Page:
Photoshop is a good option for beginners, and does a good job of handling basic focus stacking (e.g., 3 composited images). But if you want something that can deal with more advanced focus stacking, such as five images or more, it’s a good idea to grab dedicated stacking software such as Helicon Focus.
Anyways, go ahead and open up your images in your chosen focus-stacking software.
(This part is generally very easy, because the programs will do most of the work for you!)
Once you’ve finished stacking your images, magnify the result and take a quick look for imperfections.
Even the best post-processing software isn’t perfect, which is why you may need to do a bit of retouching with a Clone-Stamp tool or a Healing brush.
Common Focus Bracketing Pitfalls
When focus bracketing your images, there are a few common issues you’ll want to be aware of.
First, you need to ensure your camera moves as little as possible between shots.
The more movement you get, the harder it’ll be for your post-processing program to align the images later–and this can mess up the stacking process.
That’s why I always recommend you focus bracket with a tripod. And, if you don’t have a tripod on hand, stay as still as possible to keep your images aligned.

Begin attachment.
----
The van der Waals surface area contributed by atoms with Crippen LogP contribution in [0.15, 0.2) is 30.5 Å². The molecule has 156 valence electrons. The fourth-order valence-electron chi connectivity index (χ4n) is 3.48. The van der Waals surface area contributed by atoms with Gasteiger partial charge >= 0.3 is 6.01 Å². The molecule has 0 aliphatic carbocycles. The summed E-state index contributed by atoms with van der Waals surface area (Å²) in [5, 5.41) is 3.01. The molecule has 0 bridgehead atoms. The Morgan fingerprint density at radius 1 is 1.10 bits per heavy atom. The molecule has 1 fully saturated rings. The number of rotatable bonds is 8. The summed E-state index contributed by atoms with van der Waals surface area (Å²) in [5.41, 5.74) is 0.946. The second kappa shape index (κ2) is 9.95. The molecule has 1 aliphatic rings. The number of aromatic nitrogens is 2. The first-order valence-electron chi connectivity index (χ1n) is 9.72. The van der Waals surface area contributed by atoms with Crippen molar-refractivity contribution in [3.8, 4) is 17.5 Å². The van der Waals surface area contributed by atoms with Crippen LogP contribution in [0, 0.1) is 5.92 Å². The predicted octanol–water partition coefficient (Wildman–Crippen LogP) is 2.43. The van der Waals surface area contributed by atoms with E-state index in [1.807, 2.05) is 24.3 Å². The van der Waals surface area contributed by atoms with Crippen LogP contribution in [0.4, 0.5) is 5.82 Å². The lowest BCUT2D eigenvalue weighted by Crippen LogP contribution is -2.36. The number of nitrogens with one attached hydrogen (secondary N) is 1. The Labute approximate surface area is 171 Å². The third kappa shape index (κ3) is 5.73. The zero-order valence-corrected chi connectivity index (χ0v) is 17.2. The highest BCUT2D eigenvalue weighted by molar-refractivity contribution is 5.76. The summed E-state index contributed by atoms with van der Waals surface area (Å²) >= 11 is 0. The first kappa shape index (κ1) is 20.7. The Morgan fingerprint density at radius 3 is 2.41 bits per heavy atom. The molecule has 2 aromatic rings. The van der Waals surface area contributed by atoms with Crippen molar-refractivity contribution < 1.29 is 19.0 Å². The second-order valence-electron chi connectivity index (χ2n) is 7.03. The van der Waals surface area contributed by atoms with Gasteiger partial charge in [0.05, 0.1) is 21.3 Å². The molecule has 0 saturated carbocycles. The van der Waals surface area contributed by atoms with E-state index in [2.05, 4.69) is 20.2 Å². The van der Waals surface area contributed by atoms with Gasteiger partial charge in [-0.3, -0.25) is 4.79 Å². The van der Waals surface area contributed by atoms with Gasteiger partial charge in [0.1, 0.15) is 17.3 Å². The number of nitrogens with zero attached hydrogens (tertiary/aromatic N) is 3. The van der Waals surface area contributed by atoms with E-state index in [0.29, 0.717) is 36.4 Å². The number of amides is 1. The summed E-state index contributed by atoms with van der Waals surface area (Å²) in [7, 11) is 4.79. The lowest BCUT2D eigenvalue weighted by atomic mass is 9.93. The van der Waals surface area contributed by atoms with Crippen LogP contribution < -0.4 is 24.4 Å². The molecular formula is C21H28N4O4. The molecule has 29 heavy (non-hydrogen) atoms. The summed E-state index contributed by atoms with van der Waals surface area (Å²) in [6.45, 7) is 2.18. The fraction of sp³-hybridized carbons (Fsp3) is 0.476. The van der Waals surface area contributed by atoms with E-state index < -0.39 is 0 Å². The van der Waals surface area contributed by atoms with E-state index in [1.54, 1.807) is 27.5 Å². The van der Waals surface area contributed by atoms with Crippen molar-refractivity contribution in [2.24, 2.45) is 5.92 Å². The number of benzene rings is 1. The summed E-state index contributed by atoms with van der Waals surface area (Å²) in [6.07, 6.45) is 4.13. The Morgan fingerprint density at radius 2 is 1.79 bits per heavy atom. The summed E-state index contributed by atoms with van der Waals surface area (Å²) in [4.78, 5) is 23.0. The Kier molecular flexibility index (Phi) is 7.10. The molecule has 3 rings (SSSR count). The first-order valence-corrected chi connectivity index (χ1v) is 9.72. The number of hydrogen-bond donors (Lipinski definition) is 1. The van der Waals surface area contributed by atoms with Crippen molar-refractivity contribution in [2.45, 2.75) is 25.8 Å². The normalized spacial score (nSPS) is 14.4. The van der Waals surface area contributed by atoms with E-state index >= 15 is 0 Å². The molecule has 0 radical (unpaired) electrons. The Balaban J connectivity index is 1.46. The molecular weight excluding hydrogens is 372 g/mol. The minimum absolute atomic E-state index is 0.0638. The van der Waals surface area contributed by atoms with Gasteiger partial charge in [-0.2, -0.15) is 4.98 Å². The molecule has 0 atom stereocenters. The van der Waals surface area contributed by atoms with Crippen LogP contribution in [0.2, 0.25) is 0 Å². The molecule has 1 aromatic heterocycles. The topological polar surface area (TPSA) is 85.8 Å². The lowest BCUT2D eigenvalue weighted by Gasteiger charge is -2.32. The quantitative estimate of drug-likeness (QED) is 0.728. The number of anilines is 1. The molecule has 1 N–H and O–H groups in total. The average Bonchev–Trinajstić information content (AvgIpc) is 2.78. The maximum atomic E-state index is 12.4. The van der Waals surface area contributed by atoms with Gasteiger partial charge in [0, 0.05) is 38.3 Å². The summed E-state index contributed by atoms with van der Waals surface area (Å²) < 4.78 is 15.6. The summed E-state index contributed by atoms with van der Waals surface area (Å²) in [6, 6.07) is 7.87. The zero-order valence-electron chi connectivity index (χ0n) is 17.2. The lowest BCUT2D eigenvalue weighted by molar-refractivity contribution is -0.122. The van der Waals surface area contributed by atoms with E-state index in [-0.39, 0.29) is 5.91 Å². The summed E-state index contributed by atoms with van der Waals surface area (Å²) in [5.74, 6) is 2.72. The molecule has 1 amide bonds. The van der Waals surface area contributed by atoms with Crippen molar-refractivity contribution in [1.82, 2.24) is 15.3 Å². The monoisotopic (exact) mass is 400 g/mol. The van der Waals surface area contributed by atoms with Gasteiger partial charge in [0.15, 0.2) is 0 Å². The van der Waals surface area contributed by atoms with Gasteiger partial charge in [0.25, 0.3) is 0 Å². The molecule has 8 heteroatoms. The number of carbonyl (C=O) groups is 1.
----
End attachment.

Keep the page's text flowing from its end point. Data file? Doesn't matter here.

Second, you need to ensure there’s as little movement in the scene as possible.
If your scene is full of moving subjects, you’re going to end up with a ghosting effect, where the subjects appear in several parts of the photo.
This generally looks very unnatural, and so is best avoided.
Does this mean you should avoid focus bracketing any scene that has even a slight amount of movement?
Definitely not. It’s possible to deal with movement with focus bracketing, especially if you’re willing to do a bit of extra retouching in post-processing.
But I don’t recommend trying to focus stack, say, an image of an airplane flying across the sky.
It’s just not going to turn out well.
Third, the more complex your scene, the more difficult it’ll be for your software to handle.
If you have a scene with lots of elements that move from near to far at random intervals throughout, you may run into problems.
As I said above, focus stacking software is good, but it’s not perfect. So the harder the scene is to focus stack, the worse the result will be.
Bear in mind that most scenes are pretty easy to handle; for instance, focus stacking three shots of a beach landscape will generally go well.